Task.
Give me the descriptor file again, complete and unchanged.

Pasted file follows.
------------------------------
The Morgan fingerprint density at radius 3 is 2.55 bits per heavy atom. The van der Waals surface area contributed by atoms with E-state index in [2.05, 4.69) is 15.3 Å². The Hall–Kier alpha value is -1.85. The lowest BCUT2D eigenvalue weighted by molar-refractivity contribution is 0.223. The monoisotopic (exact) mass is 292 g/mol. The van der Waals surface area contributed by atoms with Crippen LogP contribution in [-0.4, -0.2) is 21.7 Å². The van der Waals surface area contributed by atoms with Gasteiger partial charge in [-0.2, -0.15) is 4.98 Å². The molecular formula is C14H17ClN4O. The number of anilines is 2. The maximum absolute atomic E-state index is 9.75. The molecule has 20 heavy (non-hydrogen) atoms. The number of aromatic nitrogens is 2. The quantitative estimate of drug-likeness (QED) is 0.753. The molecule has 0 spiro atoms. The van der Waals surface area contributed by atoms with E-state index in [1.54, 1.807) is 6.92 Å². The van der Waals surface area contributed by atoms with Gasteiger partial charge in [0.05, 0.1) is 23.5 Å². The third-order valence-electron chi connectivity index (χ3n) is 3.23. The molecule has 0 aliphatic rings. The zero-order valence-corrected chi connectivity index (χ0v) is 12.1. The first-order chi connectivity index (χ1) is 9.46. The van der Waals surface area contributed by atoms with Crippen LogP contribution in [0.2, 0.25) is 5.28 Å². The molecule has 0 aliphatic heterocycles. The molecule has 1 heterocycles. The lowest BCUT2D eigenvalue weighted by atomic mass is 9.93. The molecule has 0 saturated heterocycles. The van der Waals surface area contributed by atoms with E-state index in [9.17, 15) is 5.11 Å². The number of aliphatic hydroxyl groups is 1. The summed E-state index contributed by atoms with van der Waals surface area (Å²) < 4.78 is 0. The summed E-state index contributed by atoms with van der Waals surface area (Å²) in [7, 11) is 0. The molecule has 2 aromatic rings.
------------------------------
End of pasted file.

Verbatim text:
The Morgan fingerprint density at radius 3 is 2.55 bits per heavy atom. The van der Waals surface area contributed by atoms with E-state index in [2.05, 4.69) is 15.3 Å². The Hall–Kier alpha value is -1.85. The lowest BCUT2D eigenvalue weighted by molar-refractivity contribution is 0.223. The monoisotopic (exact) mass is 292 g/mol. The van der Waals surface area contributed by atoms with Crippen LogP contribution in [-0.4, -0.2) is 21.7 Å². The van der Waals surface area contributed by atoms with Gasteiger partial charge in [-0.2, -0.15) is 4.98 Å². The molecular formula is C14H17ClN4O. The number of anilines is 2. The maximum absolute atomic E-state index is 9.75. The molecule has 20 heavy (non-hydrogen) atoms. The number of aromatic nitrogens is 2. The quantitative estimate of drug-likeness (QED) is 0.753. The molecule has 0 spiro atoms. The van der Waals surface area contributed by atoms with E-state index in [1.54, 1.807) is 6.92 Å². The van der Waals surface area contributed by atoms with Gasteiger partial charge in [0.05, 0.1) is 23.5 Å². The third-order valence-electron chi connectivity index (χ3n) is 3.23. The molecule has 0 aliphatic rings. The zero-order valence-corrected chi connectivity index (χ0v) is 12.1. The first-order chi connectivity index (χ1) is 9.46. The van der Waals surface area contributed by atoms with Crippen LogP contribution in [0.2, 0.25) is 5.28 Å². The molecule has 0 aliphatic heterocycles. The molecule has 1 heterocycles. The lowest BCUT2D eigenvalue weighted by atomic mass is 9.93. The molecule has 0 saturated heterocycles. The van der Waals surface area contributed by atoms with E-state index in [9.17, 15) is 5.11 Å². The number of aliphatic hydroxyl groups is 1. The summed E-state index contributed by atoms with van der Waals surface area (Å²) < 4.78 is 0. The summed E-state index contributed by atoms with van der Waals surface area (Å²) in [7, 11) is 0. The molecule has 2 aromatic rings.